Desperate to ward off the unwanted advances of her cousin George, Jeannie Guthrie stabs him with a pitch fork. Believing she killed George, Jeannie flees Scotland and winds up in London, alone and frightened. The year is 1888 and there are few opportunities for sixteen-year-old farm girls. But Jeannie's soon befriended by an exuberant young woman named Alexandra David. Alexandra's interest in the occult leads Jeannie to employment with Madame Helena Blavatsky, a well-known psychic with a reputation for making strange things happen. It isn't long before Jeannie discovers that she too has a psychic gift, though rather than embrace it, Jeannie's frightened of her talent. She's also terrified that her ability might have caused George's death and that her past will catch up with her.

Eileen Kernaghan's Wild Talent is a beautifully written tale that doesn't overdo the paranormal elements. If anything, Jeannie's talent is almost understated. Adding to the intrigue is the author's use of historical figures such as adventurer Alexandra David and Madame Blavatsky who was head of the British Theosophist movement at the time. The author's note offers interesting glimpses into their lives and even provides a reading list where you can learn more about these colorful women. Reading lists are rare in a work of fiction, but very much appreciated in this case. Happily, you'll appreciate the novel too.
5.0 étoiles sur 5 great late nineteenth century tale 28 mars 2009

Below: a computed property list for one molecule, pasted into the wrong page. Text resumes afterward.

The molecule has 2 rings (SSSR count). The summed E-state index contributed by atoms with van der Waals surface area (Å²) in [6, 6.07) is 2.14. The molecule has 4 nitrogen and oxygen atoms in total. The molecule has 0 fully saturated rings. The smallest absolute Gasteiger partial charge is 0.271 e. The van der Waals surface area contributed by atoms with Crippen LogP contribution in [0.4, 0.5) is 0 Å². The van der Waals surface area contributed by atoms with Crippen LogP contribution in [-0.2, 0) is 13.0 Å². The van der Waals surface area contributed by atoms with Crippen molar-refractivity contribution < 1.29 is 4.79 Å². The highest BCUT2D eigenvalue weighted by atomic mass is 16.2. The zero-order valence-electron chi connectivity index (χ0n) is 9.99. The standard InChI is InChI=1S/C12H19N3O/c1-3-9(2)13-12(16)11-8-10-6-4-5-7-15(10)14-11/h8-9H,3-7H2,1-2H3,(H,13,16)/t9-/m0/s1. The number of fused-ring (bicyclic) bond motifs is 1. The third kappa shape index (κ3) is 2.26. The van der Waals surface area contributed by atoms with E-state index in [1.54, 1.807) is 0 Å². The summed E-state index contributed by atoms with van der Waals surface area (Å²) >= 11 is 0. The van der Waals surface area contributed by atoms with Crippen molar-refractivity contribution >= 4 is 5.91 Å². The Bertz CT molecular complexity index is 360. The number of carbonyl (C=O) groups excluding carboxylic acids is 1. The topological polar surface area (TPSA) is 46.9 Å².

Par Harriet Klausner - Publié sur
In 1888, sixteen years old Scottish farm hand Jeannie Guthrie fears her "gift". She believes she has good reason to do so because she thinks she used her talent to accidentally kill her wastrel cousin George who was pestering her constantly for a kiss since the dance. If anyone finds out Jeannie knows she will be burned at the stake as a witch; just like George vehemently called her as he was bleeding from the pitchfork wound she gave him.

Thus without a look back, the teen flees to London where she assumes she can hide amidst the masses. In town Jeannie and daring Alexandra David meet and the latter takes the former to the salon of renowned Madame Helena Blavatsky. There Jeannie hopes to learn more about her power especially controlling it when she is angry or threatened.

This late Victorian historical is a vivid exciting tale that takes readers into a strange dominion filled with artists, spiritualists and ethnologists; the irony is that this weird world is London and Paris (as well as the land Beyond). Jeannie is terific as a rustic innocent who under the guide of her urbane friend turns from scared country bumpkin to still frightened sophisticate. Based on the real 1888 London journal of Alexandra who mentions a jeune fille, Eileen Kernaghan provides her bewitched fans with a great late nineteenth century tale.

Harriet Klausner
4.0 étoiles sur 5 Another Tour de Force 5 décembre 2009
Par Julie H. Ferguson - Publié sur
Wild Talent is another tour de force by Kernaghan.

Although it is listed as young adult, this novel should not be passed over by any adult interested in the spiritual goings-on in late-1800 London and Paris. There is no doubt that Kernaghan has written it for both age groups.

She wrote the book in the form of a journal belonging to a Scottish lassie who runs away to London and is drawn into the occult world of Madame Blavatsky and befriended by Alexandra David. Kernaghan's skill in drawing the character using just the right voice is a joy to read. So are her word pictures of the strange world of London's and Paris's spiritualism circles. Her attention to detail of the period and places, as well as her word choices, bring the story to life.

Highly recommended for both adults and teens who love to read. Buy it for your own bookshelf or as a gift for someone close.